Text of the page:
World Bank President on Africa, climate change, the digital economy and China’s loans


The World Bank President David Malpass addressed journalists at his first world press conference on April 11, 2019, during the World Bank-IMF Spring Meetings in Washington, D.C.

DAVID MALPASS, World Bank Group President, addresses journalist at the World Bank Group Opening Press Conference, at the IMF Headquarters in Washington DC on Wednesday, April 11, 2019. Photo: EMMANUEL IKODOR, TODAY NEWS AFRICA

It was just his third day at work since he was appointed by President Donald Trump and elected unopposed by board members of the apex bank on our planet.

There is a tradition here in the American capital where the International Monetary Fund or IMF is also located. Europe always appoints the Managing Director of the IMF while the United States always chooses the President of the World Bank.

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Christine Lagarde from France is the IMF Managing Director while Mr Malpass from the U.S. has now replaced Dr. Jim Yong Kim who resigned early this year.

In the room where Mr Mapass was addressing journalists was TODAY NEWS AFRICA’s Simon Ateba.

Mr Mr Ateba who was selected to ask the first question fired three questions in one on climate change, the digital economy and capital flows into Africa, especially from China.

The answer Mr Malpass gave offered an insight into how under his leadership he intends to lead the World Bank, especially as Africa is concerned.

He said: “Thank you very much.  Well, these are huge challenges, ones that the World Bank is grappling with and that I want to take on.

“As we think about climate change, one thing to take note of is that it has its biggest effect often on the poorest people, so that adds to the challenge.  As you know, the Bank has goals under the climate change action plan—ones that I think are achievable in terms of addressing some of the effects of climate change.  And that follows from  mitigation types of lending and also adaptation types of lending.  Other innovative products that the Bank can be involved in.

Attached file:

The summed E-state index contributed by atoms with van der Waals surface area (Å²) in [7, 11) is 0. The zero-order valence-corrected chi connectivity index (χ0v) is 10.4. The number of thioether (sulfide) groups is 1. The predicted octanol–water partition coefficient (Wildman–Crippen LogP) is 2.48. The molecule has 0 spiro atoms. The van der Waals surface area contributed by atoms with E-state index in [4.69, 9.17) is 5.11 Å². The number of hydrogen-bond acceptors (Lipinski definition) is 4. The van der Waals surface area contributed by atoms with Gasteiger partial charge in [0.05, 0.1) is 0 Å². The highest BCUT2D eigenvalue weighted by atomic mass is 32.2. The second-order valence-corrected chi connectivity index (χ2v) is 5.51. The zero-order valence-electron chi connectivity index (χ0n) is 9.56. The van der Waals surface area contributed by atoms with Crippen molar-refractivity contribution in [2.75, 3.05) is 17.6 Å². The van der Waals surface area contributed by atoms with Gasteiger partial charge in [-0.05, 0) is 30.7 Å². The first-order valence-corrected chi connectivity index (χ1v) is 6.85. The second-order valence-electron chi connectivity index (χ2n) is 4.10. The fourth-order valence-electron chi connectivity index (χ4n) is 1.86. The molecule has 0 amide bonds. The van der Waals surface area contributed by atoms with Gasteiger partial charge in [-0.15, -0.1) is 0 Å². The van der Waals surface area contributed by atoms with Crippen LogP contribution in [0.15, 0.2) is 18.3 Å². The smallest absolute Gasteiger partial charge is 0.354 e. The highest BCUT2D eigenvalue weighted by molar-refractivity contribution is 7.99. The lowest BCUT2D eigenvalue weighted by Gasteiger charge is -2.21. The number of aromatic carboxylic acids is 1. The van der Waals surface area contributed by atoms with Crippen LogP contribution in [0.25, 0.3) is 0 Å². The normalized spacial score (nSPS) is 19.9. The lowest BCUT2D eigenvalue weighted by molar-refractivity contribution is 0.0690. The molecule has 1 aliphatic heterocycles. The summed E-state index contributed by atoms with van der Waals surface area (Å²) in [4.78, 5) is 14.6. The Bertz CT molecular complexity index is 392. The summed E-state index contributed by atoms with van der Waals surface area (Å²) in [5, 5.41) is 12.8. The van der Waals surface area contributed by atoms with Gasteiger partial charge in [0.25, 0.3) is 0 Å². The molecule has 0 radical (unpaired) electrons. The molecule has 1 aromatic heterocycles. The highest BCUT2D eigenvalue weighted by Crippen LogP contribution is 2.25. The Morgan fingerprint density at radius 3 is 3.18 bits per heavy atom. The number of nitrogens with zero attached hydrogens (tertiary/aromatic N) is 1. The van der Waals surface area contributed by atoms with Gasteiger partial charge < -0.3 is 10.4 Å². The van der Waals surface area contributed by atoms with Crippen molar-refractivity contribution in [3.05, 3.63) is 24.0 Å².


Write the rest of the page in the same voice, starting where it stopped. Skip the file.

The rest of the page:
“As far as the digital economy, these are critically important for people to move fast — to move forward quickly in terms of their economic development.

“So as in my opening remarks I was talking about poverty.  This is a major part of the World Bank’s vision and mission is poverty reduction.  It can be addressed, a big chunk of it, with markets that actually operate.

“So in the digital economy, the World Bank has programs that are trying to take some of the knowledge learned in East Africa to the West Africa side and other countries.  So one of the things that I think can be done is look at successful stories and see if you can make them work elsewhere.

“To your third point, as far as China, and as far as the buildup of debt, let me take a second – a few moments on that.  Debt is something that helps economies grow, but if it’s not done in a transparent way, with good outcome from the build-up of debt, then you end up having it be a drag on economies.  And history is full of those situations where too much debt dragged down economies.  So what we are trying to do — and the World Bank is a key part of the Debt Transparency Project and the collection of data that has been encouraged by the G20 — and so this is a project that we are working hard on.

“I’ll be reporting to the G20 on the progress during our meetings coming up this week, and the keys are to have transparent disclosure of the debt as it is being created, and also then have the focus be on good outcomes in terms of quality projects.  This is critical for poor countries as they try to move forward to have the projects associated with good quality programs and full disclosure of the debt.

“So I think this is an area that bilateral donors can do much better on and it is something that the world can press on and say, look, this is the way to help countries get ahead in terms of their growth.  So it is something the World Bank will be working hard on and it is very important to those countries, to many countries.  I’ve got a statistic here: 17 African countries are already at high risk of debt distress, and that number is just growing as the new contracts come in and aren’t sufficiently transparent”.


Simon Ateba Washington DC
Simon Ateba
Simon Ateba covers the White House, the U.S. government, the International Monetary Fund, the World Bank and other financial and international institutions for Today News Africa in Washington D.C. Simon can be reached on


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